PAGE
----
Clusters are a striking feature of economies, making regions uniquely competitive for jobs and private investment. Regional economies are the building blocks of U.
Clusters encompass an array of linked industries and other entities important to competition. They include, for example, suppliers of specialized inputs such as components, machinery, and services, and providers of specialized infrastructure.
Clusters also often extend downstream to channels and customers and laterally to manufacturers of complementary products and to companies in industries related by skills, technologies, or common inputs.
Finally, many clusters include governmental and other institutions--such as universities, standards-setting agencies, think tanks, vocational training providers, and trade associations. Increasingly, the competitiveness of metropolitan regions relies on the development of industrial clusters, or geographic concentrations of businesses and institutions in related economic sectors.
The physical proximity of the players encourages interaction and promotes the exchange of ideas and expertise. A look at successful economies also highlights the importance of developing innovative industrial clusters characterized by a high level of interaction among firms, thus enabling them, as a group, to learn about changing economic conditions, adapt to them and benefit from them.
The interactive nature of clusters stimulates innovation and economic learning. Clusters stimulate regional competitiveness in three ways:Manufacturing production in both developed and developing economies tends to be highly geographically concentrated in cities and industrial clusters.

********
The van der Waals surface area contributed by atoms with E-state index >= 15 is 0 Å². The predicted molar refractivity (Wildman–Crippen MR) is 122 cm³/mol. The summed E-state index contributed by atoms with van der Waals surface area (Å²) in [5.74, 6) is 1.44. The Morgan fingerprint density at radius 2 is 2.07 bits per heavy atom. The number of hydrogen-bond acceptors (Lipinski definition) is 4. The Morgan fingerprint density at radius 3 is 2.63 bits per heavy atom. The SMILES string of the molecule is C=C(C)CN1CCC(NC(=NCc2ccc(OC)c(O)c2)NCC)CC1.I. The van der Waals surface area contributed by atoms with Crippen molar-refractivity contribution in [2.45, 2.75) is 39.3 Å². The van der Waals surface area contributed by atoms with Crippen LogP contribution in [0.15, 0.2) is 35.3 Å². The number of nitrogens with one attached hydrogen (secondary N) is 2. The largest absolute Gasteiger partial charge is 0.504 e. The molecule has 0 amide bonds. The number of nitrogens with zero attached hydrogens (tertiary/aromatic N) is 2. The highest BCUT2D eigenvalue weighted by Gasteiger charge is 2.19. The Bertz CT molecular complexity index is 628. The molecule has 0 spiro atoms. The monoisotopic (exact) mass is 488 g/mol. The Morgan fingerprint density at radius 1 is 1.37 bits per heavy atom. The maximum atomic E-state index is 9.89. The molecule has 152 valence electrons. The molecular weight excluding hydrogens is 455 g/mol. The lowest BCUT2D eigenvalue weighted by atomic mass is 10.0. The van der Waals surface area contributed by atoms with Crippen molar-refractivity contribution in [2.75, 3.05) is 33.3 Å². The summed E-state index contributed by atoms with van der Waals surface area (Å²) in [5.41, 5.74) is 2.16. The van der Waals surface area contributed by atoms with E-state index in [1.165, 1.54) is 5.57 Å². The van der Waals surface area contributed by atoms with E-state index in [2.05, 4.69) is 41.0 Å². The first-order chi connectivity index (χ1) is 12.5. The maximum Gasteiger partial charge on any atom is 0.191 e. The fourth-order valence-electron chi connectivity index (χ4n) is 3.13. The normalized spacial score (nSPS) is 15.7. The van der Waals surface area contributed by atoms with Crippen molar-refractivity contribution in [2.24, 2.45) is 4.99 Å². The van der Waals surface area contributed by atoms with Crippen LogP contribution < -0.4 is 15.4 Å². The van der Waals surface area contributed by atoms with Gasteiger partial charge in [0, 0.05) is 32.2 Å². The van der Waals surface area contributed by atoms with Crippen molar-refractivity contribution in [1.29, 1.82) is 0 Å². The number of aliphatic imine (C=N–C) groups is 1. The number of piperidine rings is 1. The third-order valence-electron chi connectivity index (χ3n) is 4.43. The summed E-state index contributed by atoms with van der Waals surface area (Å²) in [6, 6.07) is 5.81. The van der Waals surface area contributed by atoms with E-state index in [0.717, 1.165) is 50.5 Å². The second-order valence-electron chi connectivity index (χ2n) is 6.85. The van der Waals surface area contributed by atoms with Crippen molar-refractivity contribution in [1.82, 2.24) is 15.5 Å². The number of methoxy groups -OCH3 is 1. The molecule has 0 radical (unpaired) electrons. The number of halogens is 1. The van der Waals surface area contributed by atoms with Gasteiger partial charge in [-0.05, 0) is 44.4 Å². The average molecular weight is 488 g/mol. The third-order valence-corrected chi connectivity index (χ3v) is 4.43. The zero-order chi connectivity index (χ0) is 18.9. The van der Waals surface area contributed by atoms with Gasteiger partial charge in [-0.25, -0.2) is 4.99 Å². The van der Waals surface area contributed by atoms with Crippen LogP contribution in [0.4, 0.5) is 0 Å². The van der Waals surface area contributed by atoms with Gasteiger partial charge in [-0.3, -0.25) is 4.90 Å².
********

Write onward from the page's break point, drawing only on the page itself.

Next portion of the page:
The story of Taiwan Industrial Clusters (I) features seven major industrial clusters: machine tools, plumbing hardware, hosiery, towels, orchids, eyeglasses and fasteners. This sequel is divided into another nine pivotal domestic industrial clusters: glass, yachts, automobile parts and accessories, musical instruments, ceramics, food, food 4/5(1).
Learning to Compete Industrial clusters: Who benefits? Introduction manufacturing production in both developed and developing economies tends to be highly geographically concentrated in cities.
The U.S. Cluster Mapping site provides over 50 million open data records on industry clusters and regional business environments in the U.S.
to promote economic growth and national competitiveness. Definition of Industrial Cluster "Clusters are geographic concentrations of interconnected companies and institutions in a particular field.
Clusters encompass an array of linked industries and other entities important to competition.
While clusters of industries that are present in a region do not necessarily need public sector strategies in order to exist—the industries cluster regardless—the right policies and strategies can help the businesses within a cluster .